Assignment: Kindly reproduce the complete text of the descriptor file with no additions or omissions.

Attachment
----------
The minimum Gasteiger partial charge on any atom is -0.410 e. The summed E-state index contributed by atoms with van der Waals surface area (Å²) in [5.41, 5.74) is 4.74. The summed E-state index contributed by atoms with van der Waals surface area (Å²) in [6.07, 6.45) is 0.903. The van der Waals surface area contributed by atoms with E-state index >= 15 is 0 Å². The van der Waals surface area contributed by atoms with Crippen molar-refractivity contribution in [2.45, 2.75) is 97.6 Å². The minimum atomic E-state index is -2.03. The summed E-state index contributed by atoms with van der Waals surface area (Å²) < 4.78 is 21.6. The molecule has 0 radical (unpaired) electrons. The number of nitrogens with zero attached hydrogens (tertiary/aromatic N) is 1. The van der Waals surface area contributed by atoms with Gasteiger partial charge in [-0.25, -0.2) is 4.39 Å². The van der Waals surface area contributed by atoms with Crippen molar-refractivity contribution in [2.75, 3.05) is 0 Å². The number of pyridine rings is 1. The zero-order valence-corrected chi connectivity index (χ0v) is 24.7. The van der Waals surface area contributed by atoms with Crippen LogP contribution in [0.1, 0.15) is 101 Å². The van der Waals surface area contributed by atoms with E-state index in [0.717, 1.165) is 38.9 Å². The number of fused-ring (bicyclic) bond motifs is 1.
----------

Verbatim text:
The minimum Gasteiger partial charge on any atom is -0.410 e. The summed E-state index contributed by atoms with van der Waals surface area (Å²) in [5.41, 5.74) is 4.74. The summed E-state index contributed by atoms with van der Waals surface area (Å²) in [6.07, 6.45) is 0.903. The van der Waals surface area contributed by atoms with E-state index >= 15 is 0 Å². The van der Waals surface area contributed by atoms with Crippen molar-refractivity contribution in [2.45, 2.75) is 97.6 Å². The minimum atomic E-state index is -2.03. The summed E-state index contributed by atoms with van der Waals surface area (Å²) < 4.78 is 21.6. The molecule has 0 radical (unpaired) electrons. The number of nitrogens with zero attached hydrogens (tertiary/aromatic N) is 1. The van der Waals surface area contributed by atoms with Gasteiger partial charge in [-0.25, -0.2) is 4.39 Å². The van der Waals surface area contributed by atoms with Crippen molar-refractivity contribution in [2.75, 3.05) is 0 Å². The number of pyridine rings is 1. The zero-order valence-corrected chi connectivity index (χ0v) is 24.7. The van der Waals surface area contributed by atoms with Crippen LogP contribution in [0.1, 0.15) is 101 Å². The van der Waals surface area contributed by atoms with E-state index in [0.717, 1.165) is 38.9 Å². The number of fused-ring (bicyclic) bond motifs is 1.